Alex Capano, a nurse practitioner in Philadelphia, was filling out a job application to work at a health clinic not too long ago when she was asked about her current salary.
She answered the question reluctantly.
“I was also wanting to know, ‘do they check up on this? How honest do I have to be? Am I setting myself up for a low-ball offer?'”
And that’s what happened: the employer extended an underwhelming salary offer. She turned down the job.
The situation is a common one, said Marianne Bellesorte with the anti-poverty advocacy group PathWays.
“If a woman, or a minority, or really anyone, goes into a job early in their career with a low income, that low income is going to follow them place to place if they have to continue to disclose what they earned,” Bellesorte said.
Attacking this problem is at the heart of a new law Philadelphia Mayor Jim Kenney recently signed outlawing businesses operating within Philadelphia city limits from asking job applicants, no matter where they live, salary-history questions.
If successful, it will winnow the gap between what men and women make for the same work. In Pennsylvania, according to federal statistics, women make about 79 cents for every dollar a man earns. And African-American women are paid 68 for every dollar paid to a man.
While pay equity advocates are celebrating the measure, some business groups and employment experts say there may be some unintended consequences.
Rob Wonderling, who heads the Chamber of Commerce for Greater Philadelphia said, since no other city has tried this, there’s no guarantee it’s going to work. It’s kind of a big experiment, Wonderling argues, maybe even one that will yield the opposite of its intended effect.
Massachusetts passed a similar law last year barring companies from inquiring about past earnings, but it doesn’t go into effect until 2018.
To Wonderling, that’s a compelling reason to hold off until there’s more evidence to study about whether the measure will work.
Instead, enacting the law now, he said “is really not thoughtful, pragmatic, analytical public policy.”
Philadelphia City Councilman Bill Greenlee Spokeswoman Holly Maher said while it’s true that this type of law has not been tested elsewhere, there’s also no data supporting the argument that it will make the gender pay gap worse. Greenlee sponsored the bill.
“We are not naive to think this will completely solve the problem, but it is a possible common sense solution,” Maher said.
Wonderling, though, worries businesses will decide to open shop elsewhere, and that existing employers might flee the city, frustrated by what he says is another layer of government-mandated red tape.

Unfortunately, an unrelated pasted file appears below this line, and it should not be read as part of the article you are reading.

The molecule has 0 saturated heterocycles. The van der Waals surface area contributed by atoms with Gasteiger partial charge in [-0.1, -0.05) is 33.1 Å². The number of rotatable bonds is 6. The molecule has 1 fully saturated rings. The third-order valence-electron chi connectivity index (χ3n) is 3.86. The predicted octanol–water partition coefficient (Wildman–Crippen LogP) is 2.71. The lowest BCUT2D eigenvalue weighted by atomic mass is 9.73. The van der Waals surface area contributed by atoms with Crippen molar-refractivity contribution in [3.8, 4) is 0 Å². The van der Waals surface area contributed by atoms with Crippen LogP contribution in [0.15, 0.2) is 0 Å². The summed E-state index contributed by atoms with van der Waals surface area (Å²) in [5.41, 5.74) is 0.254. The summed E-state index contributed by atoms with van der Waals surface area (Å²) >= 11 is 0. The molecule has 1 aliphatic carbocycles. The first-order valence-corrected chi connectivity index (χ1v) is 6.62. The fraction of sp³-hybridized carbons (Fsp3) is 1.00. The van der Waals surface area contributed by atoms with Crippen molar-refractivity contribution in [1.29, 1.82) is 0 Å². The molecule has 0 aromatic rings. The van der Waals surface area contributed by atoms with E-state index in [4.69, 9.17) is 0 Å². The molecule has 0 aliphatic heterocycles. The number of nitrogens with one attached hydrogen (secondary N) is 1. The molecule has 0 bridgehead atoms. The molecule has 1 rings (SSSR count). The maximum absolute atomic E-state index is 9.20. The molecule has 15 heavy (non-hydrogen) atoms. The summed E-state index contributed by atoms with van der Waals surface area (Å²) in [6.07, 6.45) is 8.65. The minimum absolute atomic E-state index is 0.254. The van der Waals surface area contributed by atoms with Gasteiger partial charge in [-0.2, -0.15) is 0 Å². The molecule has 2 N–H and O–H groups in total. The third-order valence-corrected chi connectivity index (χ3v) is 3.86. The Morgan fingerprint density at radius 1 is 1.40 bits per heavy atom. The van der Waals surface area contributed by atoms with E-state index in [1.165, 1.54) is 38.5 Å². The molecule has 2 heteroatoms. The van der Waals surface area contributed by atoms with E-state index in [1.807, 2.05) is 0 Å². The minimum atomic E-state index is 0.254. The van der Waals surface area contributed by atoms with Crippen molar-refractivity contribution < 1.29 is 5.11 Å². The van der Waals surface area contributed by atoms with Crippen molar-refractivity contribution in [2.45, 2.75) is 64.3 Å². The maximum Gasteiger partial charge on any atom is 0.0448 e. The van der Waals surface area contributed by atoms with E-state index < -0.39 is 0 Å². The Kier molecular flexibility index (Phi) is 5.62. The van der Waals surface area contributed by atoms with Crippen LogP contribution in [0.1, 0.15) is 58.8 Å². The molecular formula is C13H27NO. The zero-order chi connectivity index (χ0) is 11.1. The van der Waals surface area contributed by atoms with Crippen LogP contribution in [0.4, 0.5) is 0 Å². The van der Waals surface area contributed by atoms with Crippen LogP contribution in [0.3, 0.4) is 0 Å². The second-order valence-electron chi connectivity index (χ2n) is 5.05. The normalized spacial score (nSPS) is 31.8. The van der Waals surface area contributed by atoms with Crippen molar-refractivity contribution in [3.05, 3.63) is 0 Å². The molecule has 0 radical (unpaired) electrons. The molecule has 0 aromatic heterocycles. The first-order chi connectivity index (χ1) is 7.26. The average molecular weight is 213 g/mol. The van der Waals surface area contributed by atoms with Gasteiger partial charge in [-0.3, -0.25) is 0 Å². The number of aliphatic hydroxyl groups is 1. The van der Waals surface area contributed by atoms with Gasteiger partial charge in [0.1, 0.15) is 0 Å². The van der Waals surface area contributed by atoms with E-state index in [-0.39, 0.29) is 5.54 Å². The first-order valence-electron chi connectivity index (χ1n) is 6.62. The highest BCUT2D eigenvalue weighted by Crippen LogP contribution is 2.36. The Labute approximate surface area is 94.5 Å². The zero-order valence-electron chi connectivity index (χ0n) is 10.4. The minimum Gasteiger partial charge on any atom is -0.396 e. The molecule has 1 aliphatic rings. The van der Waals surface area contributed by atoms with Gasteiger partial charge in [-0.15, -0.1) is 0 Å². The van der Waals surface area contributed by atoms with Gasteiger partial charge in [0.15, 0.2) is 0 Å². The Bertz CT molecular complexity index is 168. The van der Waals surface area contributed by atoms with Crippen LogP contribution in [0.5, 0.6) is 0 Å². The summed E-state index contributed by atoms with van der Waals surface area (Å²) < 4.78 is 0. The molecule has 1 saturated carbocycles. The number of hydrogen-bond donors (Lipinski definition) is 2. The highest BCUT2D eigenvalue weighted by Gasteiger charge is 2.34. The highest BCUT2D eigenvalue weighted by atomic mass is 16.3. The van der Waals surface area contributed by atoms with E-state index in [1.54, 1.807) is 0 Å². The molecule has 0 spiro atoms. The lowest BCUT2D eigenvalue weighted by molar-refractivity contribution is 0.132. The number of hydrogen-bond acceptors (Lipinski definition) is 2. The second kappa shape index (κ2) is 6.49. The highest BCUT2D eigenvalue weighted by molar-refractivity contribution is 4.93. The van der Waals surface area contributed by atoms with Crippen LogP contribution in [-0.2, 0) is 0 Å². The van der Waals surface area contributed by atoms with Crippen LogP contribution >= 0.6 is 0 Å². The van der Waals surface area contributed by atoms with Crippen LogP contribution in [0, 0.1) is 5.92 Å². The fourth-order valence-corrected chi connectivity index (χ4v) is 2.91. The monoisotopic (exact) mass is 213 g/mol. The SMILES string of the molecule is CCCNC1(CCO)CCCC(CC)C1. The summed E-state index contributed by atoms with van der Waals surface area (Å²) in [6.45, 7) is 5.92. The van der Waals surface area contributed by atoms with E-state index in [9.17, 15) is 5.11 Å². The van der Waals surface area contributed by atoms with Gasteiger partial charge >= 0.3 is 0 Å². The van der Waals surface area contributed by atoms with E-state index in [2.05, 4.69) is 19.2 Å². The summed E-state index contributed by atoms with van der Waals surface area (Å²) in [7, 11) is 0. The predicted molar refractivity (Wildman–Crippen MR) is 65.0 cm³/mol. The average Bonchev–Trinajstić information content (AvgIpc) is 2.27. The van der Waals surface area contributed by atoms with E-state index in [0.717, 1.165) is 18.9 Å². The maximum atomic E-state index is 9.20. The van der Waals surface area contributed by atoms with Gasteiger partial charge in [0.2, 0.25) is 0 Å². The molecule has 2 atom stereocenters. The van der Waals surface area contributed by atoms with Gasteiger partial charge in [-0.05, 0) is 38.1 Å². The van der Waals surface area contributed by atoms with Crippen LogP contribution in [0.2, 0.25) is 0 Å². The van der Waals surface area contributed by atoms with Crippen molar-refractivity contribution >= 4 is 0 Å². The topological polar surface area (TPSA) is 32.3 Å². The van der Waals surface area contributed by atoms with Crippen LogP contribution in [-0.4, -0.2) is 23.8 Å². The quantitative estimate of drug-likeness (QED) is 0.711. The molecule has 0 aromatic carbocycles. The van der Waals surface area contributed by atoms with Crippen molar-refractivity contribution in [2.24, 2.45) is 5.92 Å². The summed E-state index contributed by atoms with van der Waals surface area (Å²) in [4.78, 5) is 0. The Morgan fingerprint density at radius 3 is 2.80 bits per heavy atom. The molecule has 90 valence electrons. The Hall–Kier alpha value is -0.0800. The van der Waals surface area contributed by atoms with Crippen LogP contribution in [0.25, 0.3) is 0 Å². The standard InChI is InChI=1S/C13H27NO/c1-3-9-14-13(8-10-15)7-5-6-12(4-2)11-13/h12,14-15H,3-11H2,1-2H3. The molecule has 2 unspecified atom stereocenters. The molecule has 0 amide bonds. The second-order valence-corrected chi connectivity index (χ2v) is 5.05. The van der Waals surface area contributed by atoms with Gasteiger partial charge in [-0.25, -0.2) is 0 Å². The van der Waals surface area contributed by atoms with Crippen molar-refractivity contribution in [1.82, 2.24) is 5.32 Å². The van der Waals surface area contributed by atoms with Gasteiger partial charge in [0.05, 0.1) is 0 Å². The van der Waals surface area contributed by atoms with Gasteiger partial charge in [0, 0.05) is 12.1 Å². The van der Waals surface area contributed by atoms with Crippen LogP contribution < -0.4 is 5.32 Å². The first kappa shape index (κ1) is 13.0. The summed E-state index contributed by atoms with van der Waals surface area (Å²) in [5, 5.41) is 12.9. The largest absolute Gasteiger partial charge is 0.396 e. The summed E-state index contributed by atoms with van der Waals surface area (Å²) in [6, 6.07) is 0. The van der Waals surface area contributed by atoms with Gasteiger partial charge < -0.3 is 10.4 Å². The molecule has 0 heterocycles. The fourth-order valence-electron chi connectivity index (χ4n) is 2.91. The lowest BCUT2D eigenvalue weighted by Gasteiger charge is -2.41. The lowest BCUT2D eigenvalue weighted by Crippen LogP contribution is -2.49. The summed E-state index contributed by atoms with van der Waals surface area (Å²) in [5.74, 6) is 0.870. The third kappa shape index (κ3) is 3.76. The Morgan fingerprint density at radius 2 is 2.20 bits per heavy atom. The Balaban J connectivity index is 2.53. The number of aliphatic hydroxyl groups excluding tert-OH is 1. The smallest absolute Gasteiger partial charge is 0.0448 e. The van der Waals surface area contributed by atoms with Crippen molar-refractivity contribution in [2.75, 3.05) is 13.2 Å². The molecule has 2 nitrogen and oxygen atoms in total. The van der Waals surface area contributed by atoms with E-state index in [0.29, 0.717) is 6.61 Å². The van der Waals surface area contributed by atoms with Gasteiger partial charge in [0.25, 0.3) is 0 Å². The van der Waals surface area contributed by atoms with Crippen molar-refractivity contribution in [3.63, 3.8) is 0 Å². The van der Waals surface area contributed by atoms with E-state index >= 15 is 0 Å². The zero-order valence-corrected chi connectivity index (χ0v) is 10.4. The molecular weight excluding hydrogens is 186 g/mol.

“We heard quite a bit about what I’ll describe as the ‘hassle factor,'” he said.
At the Wharton School at the University of Pennslvania, professor Peter Cappelli studies HR department issues. He doesn’t buy the argument that avoiding a sole question will be pain for employers. Yet he’s skeptical the law will solve the gender pay gap — because he said differences in what fields they choose is really the biggest driver of the earnings divide.
“Women tend to be less inclined to go into science and technology fields, engineering in particular for example. What’s going on there? And is there bias there? I think that would be a reasonable place to focus, because that seems to matter a lot,” Cappelli said. “Most of the aggregate difference between what men and women earn is because they’re in different occupations.”
But denying companies information? That’s a risky gamble, Cappelli said.
“This is one of the problems when you deny information that they want, is that they guess. And in this case, the guesses might make things worse,” he said.
Sure, said Capano, the Philadelphia nurse. But if the guess is too low, people can always reject it. It’s something women should do more often, she said.
“Women aren’t told to or taught to negotiate as well as their male counterparts and are often feeling like they have to accept the first offer that comes their way,” Capano said.
When the law takes effect, in May, asking job applicants about their previous salary could become a an actual expense. The Human Relations Commission can fine companies $2,000 fine per violation if a job applicant complains to them about a company that goes there.
“If it doesn’t work, at least they tried to do something,” Capano. “And that gives me some hope for the future that this is being analyzed and action is being placed.”